Date of Award

2013

Degree Type

Thesis

Degree Name

Doctor of Philosophy

School

School of Marketing, Tourism and Leisure

Faculty

Business and Law

First Advisor

Professor Ross Dowling

Second Advisor

Dr Ruth Sibson

Abstract

The key research question on which this study was based concerned the transition period from first time pregnancy through to first time parenthood for heterosexual couples in Christchurch, New Zealand. The particular focus on this study was on how this transition impacted upon access, opportunity and experiences of family leisure. As a result this study can claim to be longitudinal as it follows a number of couples from the stage of pregnancy into early parenthood. A number of subsidiary questions were developed to explore the different dimensions of the key research question in terms of: the impact of gender; the major constraints to couples‟ leisure; preparation, expectations and realities of parenthood; and perceptions and opinions on leisure facilities and programmes for families, from couples, and a number of providers employed as leisure managers, within the study area. To answer the key research question two focus group studies were undertaken, one with pre-birth couples and the other with post-birth couples, followed by a number of interviews with different pre-birth and post-birth couples, both individually and collectively. Interviews were also conducted with a number of leisure facility managers to ascertain the extent to which, the facility they managed provided for, and met the needs of, families in terms of leisure.

The findings from this study show that gender was important in explaining the nature and characteristics of men‟s and women‟s leisure. In terms of access and opportunity for leisure, women were more constrained than men, as the significant life event loomed and this became even more evident during the early stages of parenthood. In preparing for parenthood, couples used a range of strategies, which included reading parenting literature; watching instructional DVDs and videos on different aspects of parenting; talking with friends and family about parenting issues; attending antenatal class and reflection on their own experience of being parented. In addition, this study highlights that women undertook the primary role in parenting and men provided a supporting role and the majority of first-time parents described parenting as enjoyable and rewarding, but time pressured, challenging and stressful.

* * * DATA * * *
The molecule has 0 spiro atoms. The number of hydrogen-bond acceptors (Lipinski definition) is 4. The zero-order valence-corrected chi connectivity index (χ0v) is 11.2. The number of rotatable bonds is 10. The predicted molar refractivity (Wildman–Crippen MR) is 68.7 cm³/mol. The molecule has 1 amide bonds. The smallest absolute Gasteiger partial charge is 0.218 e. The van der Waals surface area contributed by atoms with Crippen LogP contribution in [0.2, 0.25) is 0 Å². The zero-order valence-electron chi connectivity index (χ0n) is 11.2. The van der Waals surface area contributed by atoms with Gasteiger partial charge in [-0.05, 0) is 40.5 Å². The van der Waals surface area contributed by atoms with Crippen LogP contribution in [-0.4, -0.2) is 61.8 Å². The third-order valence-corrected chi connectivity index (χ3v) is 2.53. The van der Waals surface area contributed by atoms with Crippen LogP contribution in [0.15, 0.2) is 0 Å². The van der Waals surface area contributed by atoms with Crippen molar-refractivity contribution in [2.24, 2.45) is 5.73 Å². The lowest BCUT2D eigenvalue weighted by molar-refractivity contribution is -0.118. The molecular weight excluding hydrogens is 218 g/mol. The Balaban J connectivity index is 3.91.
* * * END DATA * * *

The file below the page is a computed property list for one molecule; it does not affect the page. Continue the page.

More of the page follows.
Couples reported that finding time for coupled leisure, solo leisure and other leisure such as time out with friends became more difficult during the latter stages of pregnancy, and was even more limited after their child was born. Much of their freetime was taken up with preparing for the birth of their child or in meeting the needs of their new born, with a discernible shift in their lifestyle, from an adult to a child centered focus.

The majority of couples described the range and choice of leisure facilities in Christchurch as adequate and most of them used leisure facilities that were local and easily accessible on foot or via public transport. Accessibility and affordability was important for couples and the most popular leisure facilities mentioned were local parks, libraries, swimming pools and walking tracks. Leisure managers‟ reported a number of constraints limiting their ability to provide opportunities for families and included, outdated management styles and philosophies that emphasized a facility oriented approach in meeting the needs of the „whole‟ community, rather than specific communities, such as families.

This research study follows a number of couples from the stage of pregnancy into early parenthood and provides new insights for first time parents through this transition. These transitions impact upon family leisure and other types of leisure such as solo leisure, coupled leisure and other leisure such as time out with friends for heterosexual couples. As a result of this study, a number of recommendations are provided to enhance and improve leisure provision for families. Also, a number of research priorities for family leisure research in the future are identified to encourage research using a wider range of methods.

Previous studies of family leisure have tended to focus their analysis across all stages of the lifecycle. Such studies have had little or no specific reference to particular lifecycle stages. In this study men‟s stories are told which helps fill the gap in the literature concerning men‟s experience of family leisure and the voices of those responsible for providing family leisure opportunities are heard in relation to family leisure. Finally, this study contributes to the family leisure literature and the parenting/family based literature and helps fill an important gap in our knowledge about the transition period between pregnancy and first time parenthood.

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